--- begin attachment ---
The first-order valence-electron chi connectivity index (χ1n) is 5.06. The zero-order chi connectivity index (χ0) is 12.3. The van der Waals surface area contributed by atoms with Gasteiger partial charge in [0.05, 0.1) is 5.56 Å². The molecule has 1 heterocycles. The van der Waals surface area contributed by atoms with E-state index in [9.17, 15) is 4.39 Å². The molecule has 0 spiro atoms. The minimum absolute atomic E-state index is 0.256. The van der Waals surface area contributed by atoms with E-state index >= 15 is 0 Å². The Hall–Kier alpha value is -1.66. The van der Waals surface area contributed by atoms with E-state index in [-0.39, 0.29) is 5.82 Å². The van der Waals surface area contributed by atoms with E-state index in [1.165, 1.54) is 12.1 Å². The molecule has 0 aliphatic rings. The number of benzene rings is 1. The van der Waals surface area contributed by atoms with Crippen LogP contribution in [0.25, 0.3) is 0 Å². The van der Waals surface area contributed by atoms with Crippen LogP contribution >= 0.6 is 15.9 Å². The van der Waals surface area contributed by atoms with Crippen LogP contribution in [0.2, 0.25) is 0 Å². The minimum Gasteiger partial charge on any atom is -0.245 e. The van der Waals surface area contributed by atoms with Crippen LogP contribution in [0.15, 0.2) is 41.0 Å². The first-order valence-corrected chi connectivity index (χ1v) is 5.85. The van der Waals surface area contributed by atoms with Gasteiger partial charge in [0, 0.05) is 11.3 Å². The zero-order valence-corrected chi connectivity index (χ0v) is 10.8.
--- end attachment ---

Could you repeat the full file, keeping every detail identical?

The first-order valence-electron chi connectivity index (χ1n) is 5.06. The zero-order chi connectivity index (χ0) is 12.3. The van der Waals surface area contributed by atoms with Gasteiger partial charge in [0.05, 0.1) is 5.56 Å². The molecule has 1 heterocycles. The van der Waals surface area contributed by atoms with E-state index in [9.17, 15) is 4.39 Å². The molecule has 0 spiro atoms. The minimum absolute atomic E-state index is 0.256. The van der Waals surface area contributed by atoms with E-state index >= 15 is 0 Å². The Hall–Kier alpha value is -1.66. The van der Waals surface area contributed by atoms with E-state index in [-0.39, 0.29) is 5.82 Å². The van der Waals surface area contributed by atoms with E-state index in [1.165, 1.54) is 12.1 Å². The molecule has 0 aliphatic rings. The number of benzene rings is 1. The van der Waals surface area contributed by atoms with Crippen LogP contribution in [0.25, 0.3) is 0 Å². The van der Waals surface area contributed by atoms with Crippen LogP contribution >= 0.6 is 15.9 Å². The van der Waals surface area contributed by atoms with Crippen LogP contribution in [0.2, 0.25) is 0 Å². The minimum Gasteiger partial charge on any atom is -0.245 e. The van der Waals surface area contributed by atoms with Crippen LogP contribution in [0.15, 0.2) is 41.0 Å². The first-order valence-corrected chi connectivity index (χ1v) is 5.85. The van der Waals surface area contributed by atoms with Gasteiger partial charge in [0, 0.05) is 11.3 Å². The zero-order valence-corrected chi connectivity index (χ0v) is 10.8.